Jul 12, 2019 2019-07-12
By Jill Siler, Ed.D.
Editor’s Note: This is the first in a two-part blog series.
Every district is on a journey. The incredible part of serving as a superintendent is having the privilege to help guide that journey based on what students need to be successful. When I came to Gunter ISD seven years ago, our students and staff were highly successful (test scores, extracurricular success, college-entry, etc.) yet our students, staff, and school community yearned for something more. At the same time, districts across the nation were launching technology initiatives, from BYOD to 1:1 with a multitude of devices. We were largely unable to journey down that path at the time due to a number of challenges. This shaped our journey immensely.
The most significant challenge we faced was financial. From significant declines in enrollment to decreases in property values and a reduction in state funding, we found ourselves in financial crisis. Not only were there no funds for devices, but there was also little money for Wi-Fi and the staff to truly implement such an initiative. However, it wasn’t just financial challenges we faced in this journey; it was also academic, but not in the way you would think. We were very “successful” in our accountability system. Our teachers understood the test and our kids were prepared, but that was accomplished through very traditional instruction with little room for innovation or inquiry. To move further in a journey towards innovative learning was risky as there was so much emphasis locally on the state test and state accountability system. Finally, there were challenges related to capacity, from a lack of infrastructure to minimal staff and insufficient personnel development.
What perhaps was a perfect storm that could halt our journey became a gift in successfully launching our journey. We were given the gift of time to watch and learn how other districts moved forward, see the challenges they faced and let their learning inform our journey. It gave us the time necessary to envision where we wanted to go, to elevate our expectations and foster a culture necessary to accomplish the work, to equip our people to be successful in this innovative practice, and to start thinking about how we would extend our learning in the future.
ENVISION: Our goal was to be thoughtful and strategic in our visioning process and we did so by involving hundreds in our Strategic Planning Process. We focused on five areas that we felt could move our district forward: innovative learning, preparing future-ready students, building capacity in our students and staff, ensuring social and emotional wellness, and preparing for the growth as we are located in a high-growth corridor. The magic isn’t in the outcome or the actual paper plan; the magic is in the conversations that occur while developing the plan. We talked with our teachers, students, graduates, and community about the kinds of things they wanted our learners to be able to know and do, and their voices impacted our work immensely.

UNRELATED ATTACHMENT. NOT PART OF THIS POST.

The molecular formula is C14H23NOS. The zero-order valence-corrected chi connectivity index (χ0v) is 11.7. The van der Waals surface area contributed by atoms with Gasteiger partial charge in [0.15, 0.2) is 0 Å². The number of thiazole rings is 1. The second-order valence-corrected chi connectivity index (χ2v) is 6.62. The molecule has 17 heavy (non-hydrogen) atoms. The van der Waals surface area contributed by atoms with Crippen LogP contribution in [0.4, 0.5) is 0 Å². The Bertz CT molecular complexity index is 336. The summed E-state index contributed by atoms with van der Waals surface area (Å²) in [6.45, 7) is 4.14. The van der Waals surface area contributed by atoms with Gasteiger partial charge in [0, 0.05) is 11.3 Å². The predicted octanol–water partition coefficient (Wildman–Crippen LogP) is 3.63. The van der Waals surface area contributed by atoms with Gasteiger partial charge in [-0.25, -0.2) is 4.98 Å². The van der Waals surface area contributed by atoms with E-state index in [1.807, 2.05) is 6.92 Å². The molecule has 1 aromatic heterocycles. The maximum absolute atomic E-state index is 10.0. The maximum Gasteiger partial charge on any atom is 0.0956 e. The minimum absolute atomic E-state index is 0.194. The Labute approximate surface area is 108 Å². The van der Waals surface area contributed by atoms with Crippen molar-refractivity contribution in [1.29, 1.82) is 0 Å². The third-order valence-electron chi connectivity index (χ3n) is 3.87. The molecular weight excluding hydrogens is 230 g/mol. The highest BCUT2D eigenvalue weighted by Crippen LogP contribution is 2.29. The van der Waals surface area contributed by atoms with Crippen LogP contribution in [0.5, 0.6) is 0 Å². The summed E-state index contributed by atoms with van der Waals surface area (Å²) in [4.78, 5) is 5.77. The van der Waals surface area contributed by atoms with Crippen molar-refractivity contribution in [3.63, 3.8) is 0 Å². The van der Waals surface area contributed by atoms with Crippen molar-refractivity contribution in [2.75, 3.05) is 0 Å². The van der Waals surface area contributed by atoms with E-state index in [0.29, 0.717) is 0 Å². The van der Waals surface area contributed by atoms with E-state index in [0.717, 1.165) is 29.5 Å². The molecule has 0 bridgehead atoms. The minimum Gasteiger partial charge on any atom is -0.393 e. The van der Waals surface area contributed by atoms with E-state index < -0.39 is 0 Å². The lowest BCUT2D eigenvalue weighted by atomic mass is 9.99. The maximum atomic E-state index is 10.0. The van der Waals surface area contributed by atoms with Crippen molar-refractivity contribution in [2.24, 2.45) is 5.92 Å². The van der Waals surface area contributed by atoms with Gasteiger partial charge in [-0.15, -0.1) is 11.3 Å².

We also wanted our vision to be grounded in theory and practice. We read books like The Innovator’s Mindset by George Couros and Learner-Centered Innovation by Katie Martin, which had a profound impact on our school community. We also took multiple site visits around the state to schools and districts that were immersed in this future-ready work – places like SunnyVale ISD to see how they were empowering students in their digital integration process and incorporating flexible seating in their classrooms; Alamo Heights ISD to see how they scaled their Engaged Learning Model across the district; Lubbock-Cooper ISD to see how they focused on social-emotional learning on various campuses; and Georgetown ISD to see how they utilized a school with moving walls and shared spaces to build stronger collaboration and multidisciplinary learning into their campus. These visits made a huge impact on our staff. One of our veteran third grade teachers noted the following:
Going with a group of other teachers to Royse City and Sunnyvale for a site visit was one of the most impactful experiences in my teaching career. I’ve read Teach Like a Pirate and Learner-Centered Innovation and visiting those two school districts tied it all together. Classroom environments have changed and so did mine after these experiences. Once you make a change like this, it makes you rethink all of your lesson plans, wanting them to be even more fun and engaging. That is in the back of my mind each time I create a lesson plan for my students.
As leaders, our job is to paint a picture of where we are and where we want to go and help forge a path to get there. Spending time deeply discussing our hopes and dreams for students and showing what “could be” through a visioning process helped accomplish that.
Jill Siler, Ed.D., is the Superintendent of the Gunter Independent School District in TX and now serves as the Chair of the Future-Ready Superintendent Leadership Network through TASA where innovative leaders from across the state gather to learn, share and grow together. Jill has a passion for helping raise up other leaders and is a frequent speaker at TASA’s Aspiring Superintendent Academy, First-Time Superintendent Academy and other leadership conferences. You can follow Jill on Twitter @jillmsiler or at jillmsiler.com